• Souvenir postcards, medals, and pins from the 1964-1965 World's Fair in Flushing Meadows, Queens. (The NYC Pavilion in Flushing Meadows Park has a voluminous collection of its own.)
While Vinny and I chatted with Dave, teeth chattering in the cold, Dave’s building’s super, Juan, emerged and pointed to something that looked promising in the garbage on the sidewalk outside the Reliquary. We reached in and found gold: an publicity photo of longtime Yankee third baseman Graig Nettles, signed by “Puff” himself! Looked like the Reliquary was ripe for another addition.
Teeth chattering, or sweating outdoors in the warm months peering into the corner window, ended in 2006 when Herman, with the aid of like-minded enthusiasts, formed a nonprofit and was able to obtain funds to rent a storefront at nearby 370 Metropolitan, where they've been located ever since. The Reliquary has grown to become not only a museum but a neighborhood focal point and community center, with annual events such as Bicycle Fetish Day, a July block party celebrating bicycles and their riders, and Collectors’ Night, held in April, when the Reliquary invites local collectors with interesting objects for a night of show-and-tell.
The Reliquary sponsors the annual Panorama challenge, run by tourguides Levy’s Unique New York, a New York City geography quiz held at the New York City Panorama. In the interest of full disclosure, my team won the very first Panorama Challenge in 2007, after which I was banned—but I do appear as a “celebrity judge” every year.
In the summer of 2010, I was immensely happy to be able to mount an exhibit at the Reliquary that I put together with Robert Mulero, who has hundreds of photos of New York City lampposts going back to when he first began photographing them in 1978. As you can see, the Reliquary went all-out with an entire room dedicated to lampposts, with excellent lighting, labelling, and framing.
The back room is also given over to wall exhibits, but is also a space for film screenings and live presentations. The illuminated neon sign on the wall was located at the 2nd Avenue Deli in its original 2nd Avenue and 10th Street location; it closed after owner Abe Lebewohl was gunned down in a robbery, but has since reopened in two locations, one on 1st Avenue and the other on East 33rd Street.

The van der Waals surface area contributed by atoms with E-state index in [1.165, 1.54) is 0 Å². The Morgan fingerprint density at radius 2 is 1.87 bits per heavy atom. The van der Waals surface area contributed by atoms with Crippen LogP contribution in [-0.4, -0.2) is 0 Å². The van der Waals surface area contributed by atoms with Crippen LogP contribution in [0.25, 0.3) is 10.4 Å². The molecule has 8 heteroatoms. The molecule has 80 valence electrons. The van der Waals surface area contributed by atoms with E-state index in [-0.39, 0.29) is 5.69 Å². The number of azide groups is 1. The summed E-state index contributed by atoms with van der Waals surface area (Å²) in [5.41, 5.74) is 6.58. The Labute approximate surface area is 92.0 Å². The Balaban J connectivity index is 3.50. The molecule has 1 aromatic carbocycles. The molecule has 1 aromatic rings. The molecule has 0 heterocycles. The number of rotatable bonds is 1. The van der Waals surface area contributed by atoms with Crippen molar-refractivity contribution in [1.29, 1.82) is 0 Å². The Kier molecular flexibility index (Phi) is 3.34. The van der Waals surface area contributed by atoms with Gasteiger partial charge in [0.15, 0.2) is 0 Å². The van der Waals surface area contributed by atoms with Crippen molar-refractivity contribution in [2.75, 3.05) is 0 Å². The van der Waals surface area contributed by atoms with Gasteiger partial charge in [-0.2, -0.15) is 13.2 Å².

I visited the Reliquary last week to take in a screening of If These Knishes Could Talk, an examination of the New York City accent produced by my friend Heather Quinlan. Various everymen and everywomen, as well as comics Pat Cooper and Penny Marshall and journalist Pete Hamill, talk about the distinctive NYC manner of speaking; one thing you learn from a linguist Heather interviewed is that there is no such thing as a “Brooklyn” or “Bronx” NYC accent, but there are variations based on ethnicity; Italian, Irish, and Jewish NYC accents are the most prominent.
The uniquely NYC treat, the knish, is also examined in the film and serves as a parallelism since the food, and the accent, are closely identified with New York City and environs. The Reliquary, meanwhile, mounted a knish exhibit with its general bonhomie and aplomb.
Visit the City Reliquary Thursdays, Fridays, and Sundays from 12pm to 6pm, and on Saturdays from 12pm to 8pm.
—Kevin Walsh is the webmaster of the award-winning website Forgotten NY, and the author of the books Forgotten New York and also, with the Greater Astoria Historical Society, Forgotten Queens.